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FN1Financial support: Valerie Bauza was supported by the National Science Foundation Graduate Research Fellowship Program under grant no. DGE-1144245 while conducting this work, and travel and supplies were supported by the Safe Global Water Institute (SGWI) and the Department of Civil and Environmental Engineering at the University of Illinois at Urbana-Champaign.
FN2Authors' addresses: Valerie Bauza, Thanh H. Nguyen, and Jeremy S. Guest, Department of Civil and Environmental Engineering, University of Illinois at Urbana-Champaign, Urbana, IL, E-mails: email@example.com, firstname.lastname@example.org, and email@example.com. R. M. Ocharo, Department of Sociology and Social Work, University of Nairobi, Nairobi, Kenya, E-mail: firstname.lastname@example.org.
- The American Society of Tropical Medicine and Hygiene
- Source: The American Journal of Tropical Medicine and Hygiene, Volume 96, Issue 3, Mar 2017, p. 569 - 575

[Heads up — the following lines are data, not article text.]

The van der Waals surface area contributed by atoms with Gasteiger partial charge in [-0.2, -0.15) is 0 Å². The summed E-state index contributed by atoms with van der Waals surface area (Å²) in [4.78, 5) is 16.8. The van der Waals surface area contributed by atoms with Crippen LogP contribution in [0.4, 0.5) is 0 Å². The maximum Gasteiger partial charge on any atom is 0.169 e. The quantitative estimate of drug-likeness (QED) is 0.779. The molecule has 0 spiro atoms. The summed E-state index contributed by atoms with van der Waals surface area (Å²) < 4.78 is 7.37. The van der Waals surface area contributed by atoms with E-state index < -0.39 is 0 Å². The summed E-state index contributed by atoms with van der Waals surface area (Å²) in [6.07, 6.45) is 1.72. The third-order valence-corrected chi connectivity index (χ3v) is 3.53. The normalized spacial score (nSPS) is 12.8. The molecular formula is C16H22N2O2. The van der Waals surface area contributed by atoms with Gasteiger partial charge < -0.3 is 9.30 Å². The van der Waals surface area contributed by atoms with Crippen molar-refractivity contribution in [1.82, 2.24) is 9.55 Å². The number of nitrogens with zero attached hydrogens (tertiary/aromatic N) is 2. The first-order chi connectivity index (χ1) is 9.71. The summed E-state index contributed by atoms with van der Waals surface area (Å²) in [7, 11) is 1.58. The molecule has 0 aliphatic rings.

Soil Ingestion is Associated with Child Diarrhea in an Urban Slum of Nairobi, Kenya
Diarrhea is a leading cause of mortality in children under 5 years of age. We conducted a cross-sectional study of 54 children aged 3 months to 5 years old in Kibera, an urban slum in Nairobi, Kenya, to assess the relationship between caregiver-reported soil ingestion and child diarrhea. Diarrhea was significantly associated with soil ingestion (adjusted odds ratio = 9.9, 95% confidence interval = 2.1–47.5). Soil samples from locations near each household were also collected and analyzed for Escherichia coli and a human-associated Bacteroides fecal marker (HF183). Escherichia coli was detected in 100% of soil samples (mean 5.5 log colony forming units E. coli per gram of dry soil) and the Bacteroides fecal marker HF183 was detected in 93% of soil samples. These findings suggest that soil ingestion may be an important transmission pathway for diarrheal disease in urban slum settings.